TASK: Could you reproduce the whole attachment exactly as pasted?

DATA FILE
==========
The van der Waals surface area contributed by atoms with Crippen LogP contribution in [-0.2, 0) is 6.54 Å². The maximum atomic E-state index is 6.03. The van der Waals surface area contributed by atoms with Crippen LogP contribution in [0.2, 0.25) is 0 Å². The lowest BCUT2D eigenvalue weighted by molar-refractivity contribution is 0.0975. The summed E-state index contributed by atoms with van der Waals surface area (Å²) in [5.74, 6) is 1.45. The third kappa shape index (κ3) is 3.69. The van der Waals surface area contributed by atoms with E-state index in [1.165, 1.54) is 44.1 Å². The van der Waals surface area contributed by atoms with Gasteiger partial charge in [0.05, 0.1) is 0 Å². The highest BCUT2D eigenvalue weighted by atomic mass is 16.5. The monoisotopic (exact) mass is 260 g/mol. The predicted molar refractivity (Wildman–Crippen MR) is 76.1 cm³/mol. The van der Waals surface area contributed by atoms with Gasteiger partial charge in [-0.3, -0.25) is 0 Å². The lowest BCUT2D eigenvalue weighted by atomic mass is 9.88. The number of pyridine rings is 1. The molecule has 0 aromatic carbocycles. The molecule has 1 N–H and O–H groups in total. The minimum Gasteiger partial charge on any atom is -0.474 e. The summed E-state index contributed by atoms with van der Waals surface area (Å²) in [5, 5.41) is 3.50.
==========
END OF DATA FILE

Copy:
The van der Waals surface area contributed by atoms with Crippen LogP contribution in [-0.2, 0) is 6.54 Å². The maximum atomic E-state index is 6.03. The van der Waals surface area contributed by atoms with Crippen LogP contribution in [0.2, 0.25) is 0 Å². The lowest BCUT2D eigenvalue weighted by molar-refractivity contribution is 0.0975. The summed E-state index contributed by atoms with van der Waals surface area (Å²) in [5.74, 6) is 1.45. The third kappa shape index (κ3) is 3.69. The van der Waals surface area contributed by atoms with E-state index in [1.165, 1.54) is 44.1 Å². The van der Waals surface area contributed by atoms with Gasteiger partial charge in [0.05, 0.1) is 0 Å². The highest BCUT2D eigenvalue weighted by atomic mass is 16.5. The monoisotopic (exact) mass is 260 g/mol. The predicted molar refractivity (Wildman–Crippen MR) is 76.1 cm³/mol. The van der Waals surface area contributed by atoms with Gasteiger partial charge in [-0.3, -0.25) is 0 Å². The lowest BCUT2D eigenvalue weighted by atomic mass is 9.88. The number of pyridine rings is 1. The molecule has 0 aromatic carbocycles. The molecule has 1 N–H and O–H groups in total. The minimum Gasteiger partial charge on any atom is -0.474 e. The summed E-state index contributed by atoms with van der Waals surface area (Å²) in [5, 5.41) is 3.50.